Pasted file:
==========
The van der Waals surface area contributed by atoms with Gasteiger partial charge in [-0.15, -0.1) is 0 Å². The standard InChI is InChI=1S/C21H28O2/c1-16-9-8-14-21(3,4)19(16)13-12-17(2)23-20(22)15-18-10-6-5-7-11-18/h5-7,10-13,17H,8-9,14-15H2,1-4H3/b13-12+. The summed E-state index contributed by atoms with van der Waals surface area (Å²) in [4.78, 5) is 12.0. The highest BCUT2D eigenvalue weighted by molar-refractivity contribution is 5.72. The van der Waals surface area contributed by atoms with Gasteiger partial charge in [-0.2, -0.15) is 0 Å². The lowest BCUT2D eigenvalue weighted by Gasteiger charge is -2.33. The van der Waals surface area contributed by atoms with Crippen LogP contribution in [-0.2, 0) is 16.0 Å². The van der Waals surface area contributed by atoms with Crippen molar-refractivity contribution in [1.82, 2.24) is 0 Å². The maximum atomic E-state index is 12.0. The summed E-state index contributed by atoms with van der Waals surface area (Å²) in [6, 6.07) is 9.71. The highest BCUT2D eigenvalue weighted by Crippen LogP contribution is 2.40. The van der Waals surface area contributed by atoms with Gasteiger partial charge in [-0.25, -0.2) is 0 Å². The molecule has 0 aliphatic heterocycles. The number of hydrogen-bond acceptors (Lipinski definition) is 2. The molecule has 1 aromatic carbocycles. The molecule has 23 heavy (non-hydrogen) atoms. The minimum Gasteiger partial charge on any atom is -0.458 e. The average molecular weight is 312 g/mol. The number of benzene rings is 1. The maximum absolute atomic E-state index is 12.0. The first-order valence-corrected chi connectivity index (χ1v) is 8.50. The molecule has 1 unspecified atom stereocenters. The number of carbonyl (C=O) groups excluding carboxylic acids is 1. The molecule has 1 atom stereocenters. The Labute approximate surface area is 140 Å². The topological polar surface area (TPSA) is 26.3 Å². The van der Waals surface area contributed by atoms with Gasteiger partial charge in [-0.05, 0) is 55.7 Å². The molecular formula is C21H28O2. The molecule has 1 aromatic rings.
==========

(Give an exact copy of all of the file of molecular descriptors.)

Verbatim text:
The van der Waals surface area contributed by atoms with Gasteiger partial charge in [-0.15, -0.1) is 0 Å². The standard InChI is InChI=1S/C21H28O2/c1-16-9-8-14-21(3,4)19(16)13-12-17(2)23-20(22)15-18-10-6-5-7-11-18/h5-7,10-13,17H,8-9,14-15H2,1-4H3/b13-12+. The summed E-state index contributed by atoms with van der Waals surface area (Å²) in [4.78, 5) is 12.0. The highest BCUT2D eigenvalue weighted by molar-refractivity contribution is 5.72. The van der Waals surface area contributed by atoms with Gasteiger partial charge in [-0.2, -0.15) is 0 Å². The lowest BCUT2D eigenvalue weighted by Gasteiger charge is -2.33. The van der Waals surface area contributed by atoms with Crippen LogP contribution in [-0.2, 0) is 16.0 Å². The van der Waals surface area contributed by atoms with Crippen molar-refractivity contribution in [1.82, 2.24) is 0 Å². The maximum atomic E-state index is 12.0. The summed E-state index contributed by atoms with van der Waals surface area (Å²) in [6, 6.07) is 9.71. The highest BCUT2D eigenvalue weighted by Crippen LogP contribution is 2.40. The van der Waals surface area contributed by atoms with Gasteiger partial charge in [-0.25, -0.2) is 0 Å². The molecule has 0 aliphatic heterocycles. The number of hydrogen-bond acceptors (Lipinski definition) is 2. The molecule has 1 aromatic carbocycles. The molecule has 23 heavy (non-hydrogen) atoms. The minimum Gasteiger partial charge on any atom is -0.458 e. The average molecular weight is 312 g/mol. The number of benzene rings is 1. The maximum absolute atomic E-state index is 12.0. The first-order valence-corrected chi connectivity index (χ1v) is 8.50. The molecule has 1 unspecified atom stereocenters. The number of carbonyl (C=O) groups excluding carboxylic acids is 1. The molecule has 1 atom stereocenters. The Labute approximate surface area is 140 Å². The topological polar surface area (TPSA) is 26.3 Å². The van der Waals surface area contributed by atoms with Gasteiger partial charge in [-0.05, 0) is 55.7 Å². The molecular formula is C21H28O2. The molecule has 1 aromatic rings.